Clegg picks Tory as island partner
Nick Clegg has picked Tory Ken Clarke to be his companion if he ends up stranded on a desert island.
The Deputy Prime Minister revealed he would while away the hours on the palm tree strewn sandy beaches listening to the Conservative former Cabinet minister's "many stories".
Mr Clegg was asked to choose a fellow political castaway during a question-and-answer session by First News readers and contributors to the Sky News Stand Up Be Counted campaign as part of the channel's Hot Seat series.
After excluding friends , including Chief Secretary to the Treasury Danny Alexander and Schools Minister David Laws, he was quick to select Mr Clarke, who is "wonderful company" and is a "very good natured bloke".
The Liberal Democrat leader said: " I think I would probably pick, if it wasn't for them, I'd pick a man called Ken Clarke, who is not from my party, he is from the Conservatives.
"He's wonderful company. He has so many stories. I could listen to his stories for a considerable amount of time and I suspect we would have a considerable amount of time on a desert island."
He added: " He used to sit next to me on a table in Downing Street where we have the meetings every week of the Cabinet.
"Obviously, he and I don't agree with everything because he is from a different party but I think he is a very good natured bloke and talks a lot of sense."
Mr Clegg, who has three sons, described himself as a "completely besotted dad".
"They are so much more important to me than anything I do in the office," he added.
Mr Clegg told the panel that he did not smack his children but said he did not believe in outlawing smacking.
"The idea that parents don't touch their children and sometimes touch them a little bit with a bit of frustration or even anger, I think it's quite difficult to write a law and say 'mums and dads, you can do this but you can't do that'," he said.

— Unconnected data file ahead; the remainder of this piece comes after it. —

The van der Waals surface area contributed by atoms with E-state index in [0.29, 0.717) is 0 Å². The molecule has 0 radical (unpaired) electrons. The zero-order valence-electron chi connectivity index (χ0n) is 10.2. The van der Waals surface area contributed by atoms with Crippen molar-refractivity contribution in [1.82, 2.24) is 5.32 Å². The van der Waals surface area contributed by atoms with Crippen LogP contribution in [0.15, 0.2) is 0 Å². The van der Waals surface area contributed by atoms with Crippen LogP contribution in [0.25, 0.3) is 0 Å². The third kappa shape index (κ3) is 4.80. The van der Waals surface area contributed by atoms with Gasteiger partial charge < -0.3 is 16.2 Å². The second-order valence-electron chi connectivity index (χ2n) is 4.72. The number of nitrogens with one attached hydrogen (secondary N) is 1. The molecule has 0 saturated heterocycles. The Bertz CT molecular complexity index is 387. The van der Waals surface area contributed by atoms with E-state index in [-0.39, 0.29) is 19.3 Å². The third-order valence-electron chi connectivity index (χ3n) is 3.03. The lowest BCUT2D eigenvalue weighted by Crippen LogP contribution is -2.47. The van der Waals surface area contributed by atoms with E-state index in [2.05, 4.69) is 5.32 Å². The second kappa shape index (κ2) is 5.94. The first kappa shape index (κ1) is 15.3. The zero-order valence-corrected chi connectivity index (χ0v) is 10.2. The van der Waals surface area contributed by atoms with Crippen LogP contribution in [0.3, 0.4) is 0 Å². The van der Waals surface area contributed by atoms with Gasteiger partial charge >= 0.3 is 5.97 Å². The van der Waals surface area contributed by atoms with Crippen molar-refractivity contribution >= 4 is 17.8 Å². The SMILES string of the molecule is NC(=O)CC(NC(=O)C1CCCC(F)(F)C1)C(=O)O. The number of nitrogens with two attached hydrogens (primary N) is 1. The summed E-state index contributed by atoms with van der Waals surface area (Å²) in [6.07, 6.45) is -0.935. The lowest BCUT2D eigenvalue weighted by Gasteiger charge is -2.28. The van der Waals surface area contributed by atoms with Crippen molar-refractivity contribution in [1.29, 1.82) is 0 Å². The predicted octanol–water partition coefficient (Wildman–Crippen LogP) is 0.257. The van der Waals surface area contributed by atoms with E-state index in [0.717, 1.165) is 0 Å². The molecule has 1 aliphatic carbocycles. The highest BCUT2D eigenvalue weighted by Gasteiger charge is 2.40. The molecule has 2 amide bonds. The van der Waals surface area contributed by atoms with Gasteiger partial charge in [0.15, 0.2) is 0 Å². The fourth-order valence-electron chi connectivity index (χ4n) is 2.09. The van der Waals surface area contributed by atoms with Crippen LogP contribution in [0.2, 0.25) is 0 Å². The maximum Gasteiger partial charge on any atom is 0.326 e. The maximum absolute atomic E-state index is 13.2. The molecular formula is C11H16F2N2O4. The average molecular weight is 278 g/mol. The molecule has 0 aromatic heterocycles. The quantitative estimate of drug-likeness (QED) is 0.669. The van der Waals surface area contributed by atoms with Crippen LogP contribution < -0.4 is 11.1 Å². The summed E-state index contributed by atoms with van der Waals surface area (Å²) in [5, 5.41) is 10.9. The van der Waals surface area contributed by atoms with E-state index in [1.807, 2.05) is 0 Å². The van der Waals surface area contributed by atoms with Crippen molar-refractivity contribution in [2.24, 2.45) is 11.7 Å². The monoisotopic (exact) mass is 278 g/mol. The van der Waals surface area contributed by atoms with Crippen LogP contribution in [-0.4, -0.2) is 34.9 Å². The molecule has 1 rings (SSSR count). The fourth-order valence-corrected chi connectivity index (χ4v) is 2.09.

"And that's why I'm a bit, I don't quite see how the law would work.
"On the whole, I would like mums and dads to be responsible and good to their children and not think that it's always got to be Parliament telling parents how to be mums and dads.
"Parliament shouldn't try to fix everything in the family home."
Mr Clegg again attacked David Cameron for refusing to take part in televised leaders' debates.
The Deputy Prime Minister said it was wrong of the Conservatives to "grandly dismiss" the proposals because they "can't be bothered" to turn up.
But the Liberal Democrat admitted he believed the number of party leaders set to take part in the live head-to-heads will make them a "bit of a laborious exercise".
He said: "I think the Conservatives are just behaving a little bit arrogantly, sort of saying 'oh, we can't be bothered to debate, we are not going to lower ourselves to the level of everybody else'."
"I think it helped last time for people to see how the different party leaders discuss things and then that allowed people to make up their own minds and that is why I will participate in the debates," Mr Clegg added.
"As it happens, the way the debates have been organised is not ideal, frankly, from my point of view.
"I worry a little bit that it's going to be a bit of a laborious exercise with so many people on the stage at one time.
"You either believe in open debate and standing up for yourself or you don't. I just don't think it is right for the Conservative party to grandly dismiss everybody else and say they can't be bothered to turn up."